Unfortunately, with retrieving a ‘marketable pelt’ as the singular goal of trapping, the life and wellbeing of the animal it belongs to isn’t even an afterthought, as evidenced by the way traps are designed, set, placed, and checked, and also by the way the trapped animal is ‘dispatched’ (killed). Nor is the species of the animal of any real concern, so long as the ‘target’ animal(s) are eventually caught, as ‘trash’ animals can simply be thrown out. These are the realities of modern day trapping.
The three main types of traps are inherently cruel and cause severe injury and pain to any animal caught in their grasp.
Killing Traps (most common: snares, body grip (Conibear) trap): These are intended to quickly kill a trapped animal, however, according to the Canadian Federation of Humane Societies (CFHS) “when an animal is caught in a trap not intended for it, or when it enters the trap at the wrong speed or the wrong way, it is often caught but not killed, and suffers excruciating pain until it loses consciousness or is found – sometimes after days”. Because traps are not selective, ‘non-target’ animals are routinely caught in traps not ‘intended’ for them. Sadly, while “most provinces have regulations for checking restraining traps, most don’t regulate the checking of killing traps so animals that aren’t killed immediately can suffer for days or weeks before they are found”.
Restraining Traps (most common: leg-hold trap): These are intended to restrain an animal (while alive) until the trapper returns to “dispatch” him or her (“dispatch” is the industry term for kill). The most common restraining trap is the infamous leg-hold trap. Despite being banned by many countries around the world, as well as Florida, Rhode Island, New Jersey and Arizona, the leg-hold trap is still legal in every province and territory in Canada. The American Veterinary Association, the American Animal Hospital Association, the BC SPCA and the Sierra Club all oppose the leg-hold trap.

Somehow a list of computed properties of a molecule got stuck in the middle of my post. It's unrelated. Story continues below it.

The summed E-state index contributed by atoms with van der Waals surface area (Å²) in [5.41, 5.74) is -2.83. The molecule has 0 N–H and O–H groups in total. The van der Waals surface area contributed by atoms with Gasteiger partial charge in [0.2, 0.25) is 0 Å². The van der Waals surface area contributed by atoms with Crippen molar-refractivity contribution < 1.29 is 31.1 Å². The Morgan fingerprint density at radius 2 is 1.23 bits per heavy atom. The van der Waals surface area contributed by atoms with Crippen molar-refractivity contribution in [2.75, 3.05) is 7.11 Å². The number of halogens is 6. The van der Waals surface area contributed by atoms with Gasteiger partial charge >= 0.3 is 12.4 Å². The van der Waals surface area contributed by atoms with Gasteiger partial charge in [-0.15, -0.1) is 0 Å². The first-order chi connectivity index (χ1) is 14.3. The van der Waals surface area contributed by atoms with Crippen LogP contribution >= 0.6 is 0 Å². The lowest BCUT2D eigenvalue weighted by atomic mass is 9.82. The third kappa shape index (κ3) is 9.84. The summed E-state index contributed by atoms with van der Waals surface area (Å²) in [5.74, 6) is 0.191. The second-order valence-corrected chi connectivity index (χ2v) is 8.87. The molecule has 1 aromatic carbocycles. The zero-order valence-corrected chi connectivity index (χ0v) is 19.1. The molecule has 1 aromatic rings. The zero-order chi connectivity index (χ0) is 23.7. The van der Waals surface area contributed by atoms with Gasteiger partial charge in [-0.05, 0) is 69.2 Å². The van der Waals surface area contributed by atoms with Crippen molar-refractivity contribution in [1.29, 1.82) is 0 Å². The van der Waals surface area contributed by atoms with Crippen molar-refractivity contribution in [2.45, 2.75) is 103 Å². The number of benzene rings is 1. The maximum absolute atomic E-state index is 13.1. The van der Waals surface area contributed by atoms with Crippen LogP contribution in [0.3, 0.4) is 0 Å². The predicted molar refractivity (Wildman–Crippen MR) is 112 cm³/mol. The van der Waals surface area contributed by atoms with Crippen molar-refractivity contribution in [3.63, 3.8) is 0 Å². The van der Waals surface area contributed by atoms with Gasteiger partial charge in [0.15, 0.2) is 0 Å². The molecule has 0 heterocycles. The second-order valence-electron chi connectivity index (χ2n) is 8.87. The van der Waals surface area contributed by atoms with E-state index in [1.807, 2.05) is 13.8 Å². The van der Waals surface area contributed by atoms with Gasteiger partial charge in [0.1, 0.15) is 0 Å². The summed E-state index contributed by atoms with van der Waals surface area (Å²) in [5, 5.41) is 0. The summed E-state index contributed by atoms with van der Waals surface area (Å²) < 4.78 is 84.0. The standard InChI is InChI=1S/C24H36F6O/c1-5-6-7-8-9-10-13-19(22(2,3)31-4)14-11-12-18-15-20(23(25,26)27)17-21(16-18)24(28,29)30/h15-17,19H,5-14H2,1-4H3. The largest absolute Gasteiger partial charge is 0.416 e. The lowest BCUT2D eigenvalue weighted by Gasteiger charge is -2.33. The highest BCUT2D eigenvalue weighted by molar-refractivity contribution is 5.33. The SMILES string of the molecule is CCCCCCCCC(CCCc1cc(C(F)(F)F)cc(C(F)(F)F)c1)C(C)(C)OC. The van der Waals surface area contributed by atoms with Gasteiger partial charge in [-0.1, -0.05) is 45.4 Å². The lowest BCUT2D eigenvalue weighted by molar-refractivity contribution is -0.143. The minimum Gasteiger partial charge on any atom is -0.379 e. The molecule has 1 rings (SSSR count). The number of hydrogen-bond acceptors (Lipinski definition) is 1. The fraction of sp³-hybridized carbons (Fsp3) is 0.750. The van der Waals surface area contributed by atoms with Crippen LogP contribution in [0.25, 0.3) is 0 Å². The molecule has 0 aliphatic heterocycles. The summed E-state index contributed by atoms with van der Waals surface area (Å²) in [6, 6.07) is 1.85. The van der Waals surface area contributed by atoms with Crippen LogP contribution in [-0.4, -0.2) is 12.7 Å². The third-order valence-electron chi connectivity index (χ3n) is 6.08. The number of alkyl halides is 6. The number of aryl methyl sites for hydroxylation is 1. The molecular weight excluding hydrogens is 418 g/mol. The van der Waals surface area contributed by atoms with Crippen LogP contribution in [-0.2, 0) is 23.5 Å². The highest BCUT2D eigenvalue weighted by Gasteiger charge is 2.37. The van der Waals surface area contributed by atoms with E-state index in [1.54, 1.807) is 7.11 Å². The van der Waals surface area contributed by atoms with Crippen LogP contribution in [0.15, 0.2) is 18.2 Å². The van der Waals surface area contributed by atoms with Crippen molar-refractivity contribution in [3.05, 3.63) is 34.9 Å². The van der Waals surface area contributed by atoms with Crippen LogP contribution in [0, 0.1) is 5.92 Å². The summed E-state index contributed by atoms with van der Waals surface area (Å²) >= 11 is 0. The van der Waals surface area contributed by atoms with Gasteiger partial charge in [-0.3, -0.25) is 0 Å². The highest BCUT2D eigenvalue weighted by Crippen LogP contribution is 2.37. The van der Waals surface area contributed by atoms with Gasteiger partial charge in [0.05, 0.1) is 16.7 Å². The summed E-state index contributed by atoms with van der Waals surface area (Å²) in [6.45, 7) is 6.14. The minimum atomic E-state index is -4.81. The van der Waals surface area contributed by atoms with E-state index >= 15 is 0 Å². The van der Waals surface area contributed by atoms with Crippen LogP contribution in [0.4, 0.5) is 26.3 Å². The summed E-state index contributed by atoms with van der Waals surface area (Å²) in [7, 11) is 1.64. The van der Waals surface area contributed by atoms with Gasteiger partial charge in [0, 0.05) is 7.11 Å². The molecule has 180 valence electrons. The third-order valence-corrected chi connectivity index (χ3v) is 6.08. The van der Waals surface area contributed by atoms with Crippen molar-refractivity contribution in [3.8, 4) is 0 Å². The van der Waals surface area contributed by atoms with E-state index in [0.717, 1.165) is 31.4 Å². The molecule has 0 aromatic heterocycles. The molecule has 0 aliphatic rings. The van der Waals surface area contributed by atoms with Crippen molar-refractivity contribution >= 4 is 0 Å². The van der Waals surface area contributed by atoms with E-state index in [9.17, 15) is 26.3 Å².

Prolonged agony is a guarantee for any animal caught in a restraining trap (and remember that even traps designed to ‘kill’ often don’t even have regulated trap check times). As if this isn’t upsetting enough, these weak regulations are also largely unenforceable. For example, in BC, there are only 92 regional staff in the Conservation Officer Service to enforce the Fisheries and Wildlife Act. That averages about one Officer per 10,269 km2. This guarantees that untold amounts of animal suffering go undocumented and uninvestigated across Canada. Animals die trying to free themselves, as well as from dehydration, blood loss, hypothermia or predation by other animals. Many animals become so desperate they resort to chewing off their own limbs to escape. Animal families are destroyed. For example, in 1975 it was reported at a US Congressional hearing that one Alaskan lynx remained trapped for six weeks while members of his family brought him food to keep him alive. When the trapper finally returns, the restrained animal will be bludgeoned, choked, or stomped to death (so as not to damage the pelt).
Drowning Sets (most common trap: leghold and conibear): These traps are used on semi-aquatic animals such as beaver, otter, and muskrats. Semi-aquatic animals make up 60% of Canada’s trapped animals. Traps are set either underwater or set so that the animal will be pulled underwater once caught. Both are intended to drown the animals, and the CFHS reports that they “undergo excruciating pain and stress as they struggle for several minutes – beavers sometimes struggle up to 20 minutes – before they die”.
(Photo: Left - beaver in underwater Conibear trap.)